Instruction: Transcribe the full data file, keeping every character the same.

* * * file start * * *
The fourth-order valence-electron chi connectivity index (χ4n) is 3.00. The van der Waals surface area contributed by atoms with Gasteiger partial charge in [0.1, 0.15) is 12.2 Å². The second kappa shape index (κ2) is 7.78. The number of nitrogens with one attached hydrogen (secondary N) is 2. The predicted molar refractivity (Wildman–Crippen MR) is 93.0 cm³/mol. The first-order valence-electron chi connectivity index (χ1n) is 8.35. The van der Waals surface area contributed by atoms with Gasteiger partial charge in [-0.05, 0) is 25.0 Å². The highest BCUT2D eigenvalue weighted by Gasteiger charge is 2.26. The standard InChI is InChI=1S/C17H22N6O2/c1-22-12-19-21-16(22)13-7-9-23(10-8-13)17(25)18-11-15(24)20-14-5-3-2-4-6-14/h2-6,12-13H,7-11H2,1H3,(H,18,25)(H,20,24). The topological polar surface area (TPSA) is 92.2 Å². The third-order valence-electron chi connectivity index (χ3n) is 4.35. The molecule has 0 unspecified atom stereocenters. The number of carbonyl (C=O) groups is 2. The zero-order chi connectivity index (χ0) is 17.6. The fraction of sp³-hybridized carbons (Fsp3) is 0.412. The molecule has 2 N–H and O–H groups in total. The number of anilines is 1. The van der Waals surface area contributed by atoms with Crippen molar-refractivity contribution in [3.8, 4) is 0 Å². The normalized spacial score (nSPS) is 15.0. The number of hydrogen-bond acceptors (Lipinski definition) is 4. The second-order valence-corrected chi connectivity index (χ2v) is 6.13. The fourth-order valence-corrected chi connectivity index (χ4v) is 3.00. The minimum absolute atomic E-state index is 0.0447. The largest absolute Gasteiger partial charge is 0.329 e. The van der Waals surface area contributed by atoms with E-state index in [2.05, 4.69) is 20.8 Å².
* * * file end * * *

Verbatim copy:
The fourth-order valence-electron chi connectivity index (χ4n) is 3.00. The van der Waals surface area contributed by atoms with Gasteiger partial charge in [0.1, 0.15) is 12.2 Å². The second kappa shape index (κ2) is 7.78. The number of nitrogens with one attached hydrogen (secondary N) is 2. The predicted molar refractivity (Wildman–Crippen MR) is 93.0 cm³/mol. The first-order valence-electron chi connectivity index (χ1n) is 8.35. The van der Waals surface area contributed by atoms with Gasteiger partial charge in [-0.05, 0) is 25.0 Å². The highest BCUT2D eigenvalue weighted by Gasteiger charge is 2.26. The standard InChI is InChI=1S/C17H22N6O2/c1-22-12-19-21-16(22)13-7-9-23(10-8-13)17(25)18-11-15(24)20-14-5-3-2-4-6-14/h2-6,12-13H,7-11H2,1H3,(H,18,25)(H,20,24). The topological polar surface area (TPSA) is 92.2 Å². The third-order valence-electron chi connectivity index (χ3n) is 4.35. The molecule has 0 unspecified atom stereocenters. The number of carbonyl (C=O) groups is 2. The zero-order chi connectivity index (χ0) is 17.6. The fraction of sp³-hybridized carbons (Fsp3) is 0.412. The molecule has 2 N–H and O–H groups in total. The number of anilines is 1. The van der Waals surface area contributed by atoms with Crippen molar-refractivity contribution in [3.8, 4) is 0 Å². The normalized spacial score (nSPS) is 15.0. The number of hydrogen-bond acceptors (Lipinski definition) is 4. The second-order valence-corrected chi connectivity index (χ2v) is 6.13. The fourth-order valence-corrected chi connectivity index (χ4v) is 3.00. The minimum absolute atomic E-state index is 0.0447. The largest absolute Gasteiger partial charge is 0.329 e. The van der Waals surface area contributed by atoms with E-state index in [2.05, 4.69) is 20.8 Å².